Recently I posted an editorial on parabens, and in the resulting discussion one of my readers, Lulubelle of Bon Vivant Beauty, brought up a good point that I want to address. Since my commentary was more on the marketing aspect of the paraben controversy, I glossed over some of the concerns about this common family of preservatives. I am not a chemist or dermatologist, and being that the science on parabens is still emerging, I have generally left the issue to those who have greater access to the current literature on the subject. Still, my commentary has opened up some discussion (which I love) and I definitely don't want to ignore such a vital topic.
Though I discussed paraben sensitivities in my article, one of the prevalent concerns about parabens is the possible link to estrogenic activities. In her comment, Lulubelle mentions having looked at several studies, and though there is a mountain of research on the issue, the majority of the scientific literature I've seen doesn't exactly point to a direct cause and effect situation. One thing I've learned in my years of cosmetic research is how important it is to look at the parameters of a study and whether they realistically apply to humans.
One of the studies I found used to implicate parabens was done in fish (yes, fish) using a dose of 100-300 mg/kg. In case you didn't know (I didn't, luckily FutureDerm's Nicki Zovolo did the math for us!) that's about 24 times higher than a reasonable estimate of human exposure. Oh, and the fish were injected with the parabens; not exactly the same as slathering night cream on their... scales. This and other such studies contain information that sounds alarming when taken out of context, but so far have failed to concern me. But you don't have to take my word for it- this study published in Critical Reviews in Toxicology states: "it is biologically implausible that parabens could increase the risk of any estrogen-mediated endpoint". Couldn't have said it better myself.
The most eye-catching headline of late concerning parabens has been the discovery of parabens in breast cancer tissue. While that certainly sounds like a cause for concern, it's important to note that the authors of the study don't conclude that parabens are harmful in any way, only that further research is warranted. To date, In fact, the current scientific consensus is that parabens are safe for use in cosmetics in concentrations up to 25%, though typically they're only used at levels of 0.01 to 0.3%.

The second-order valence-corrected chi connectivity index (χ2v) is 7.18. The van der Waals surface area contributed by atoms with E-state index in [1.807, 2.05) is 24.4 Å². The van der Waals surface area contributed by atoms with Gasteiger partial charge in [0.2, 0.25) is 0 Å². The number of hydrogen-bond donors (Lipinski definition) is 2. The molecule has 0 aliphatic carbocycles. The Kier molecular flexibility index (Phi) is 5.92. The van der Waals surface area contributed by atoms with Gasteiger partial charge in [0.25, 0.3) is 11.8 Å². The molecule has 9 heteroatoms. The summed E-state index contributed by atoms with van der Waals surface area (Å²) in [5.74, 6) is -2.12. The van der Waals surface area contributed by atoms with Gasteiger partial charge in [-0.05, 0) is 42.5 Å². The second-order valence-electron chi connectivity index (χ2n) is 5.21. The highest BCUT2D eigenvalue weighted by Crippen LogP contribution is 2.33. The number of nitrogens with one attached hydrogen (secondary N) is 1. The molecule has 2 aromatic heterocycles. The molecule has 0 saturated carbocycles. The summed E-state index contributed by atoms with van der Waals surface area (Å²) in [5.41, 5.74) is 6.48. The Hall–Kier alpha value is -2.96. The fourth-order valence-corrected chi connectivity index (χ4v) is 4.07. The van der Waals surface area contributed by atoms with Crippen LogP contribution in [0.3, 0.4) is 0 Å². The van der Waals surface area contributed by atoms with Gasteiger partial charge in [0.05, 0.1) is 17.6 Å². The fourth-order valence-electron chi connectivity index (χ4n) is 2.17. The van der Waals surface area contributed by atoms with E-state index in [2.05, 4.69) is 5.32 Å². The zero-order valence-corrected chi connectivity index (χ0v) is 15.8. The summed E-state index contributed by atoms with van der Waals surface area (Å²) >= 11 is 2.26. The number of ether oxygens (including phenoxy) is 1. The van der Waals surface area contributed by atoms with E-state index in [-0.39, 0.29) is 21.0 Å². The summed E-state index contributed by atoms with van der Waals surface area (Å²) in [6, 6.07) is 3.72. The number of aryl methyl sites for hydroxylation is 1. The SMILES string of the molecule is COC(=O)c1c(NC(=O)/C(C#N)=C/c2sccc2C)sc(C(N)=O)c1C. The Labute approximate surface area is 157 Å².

Here is some more interesting information on parabens:
- Despite internet rumors to the contrary, parabens are used legally in cosmetics in the EU, though some types of parabens (those that were not used in cosmetics) have been banned. Methylparaben and Ethylparaben can be used at a maximum concentration of 0.4% Butylparaben and Propylparaben are allowed at a use level of 0.19%.
- Evidence has shown that parabens do not accumulate in the system beyond 36 hours, meaning there is no logical risk of "build up" for the life time user.
- Parabens are 10,000 to 100,000 times weaker than natural estrogen in the body.
- We eat 10 times the amount of parabens in our food than what we're exposed to in our cosmetics.
- Parabens occur naturally in many plants, such as honeysuckle and cocoa. They are also found in fruits and veggies like carrots, coconuts, blueberries, olives, raspberries, and strawberries. According to cosmetic chemist Dene Godfrey, "If natural substances are extracted from plants that contain parabens, it follows that parabens may be present in the final cosmetic product". Using that logic, popular "paraben-free" brands like Burt's Bees, Dr. Hauschka, Korres, and Yes To (among many, many others) may not be telling the whole truth with their paraben-free claims.
Of course, I don't mean this (or really any of my posts) to be taken as a compendium of all available data; I simply wanted to present you with information on why I personally am not concerned about parabens in my cosmetics. Take this post as a bit more insight into what has informed the opinion I expressed in my previous post- that many companies are perpetuating a perhaps un-earned negative perception for profit. Of course, science is constantly evolving, and since parabens are a hot-button issue right now, I have no doubt that study in the area will be ongoing. As always, I'll keep an ear to the ground, and you know I'll let you know if I hear any rumbles!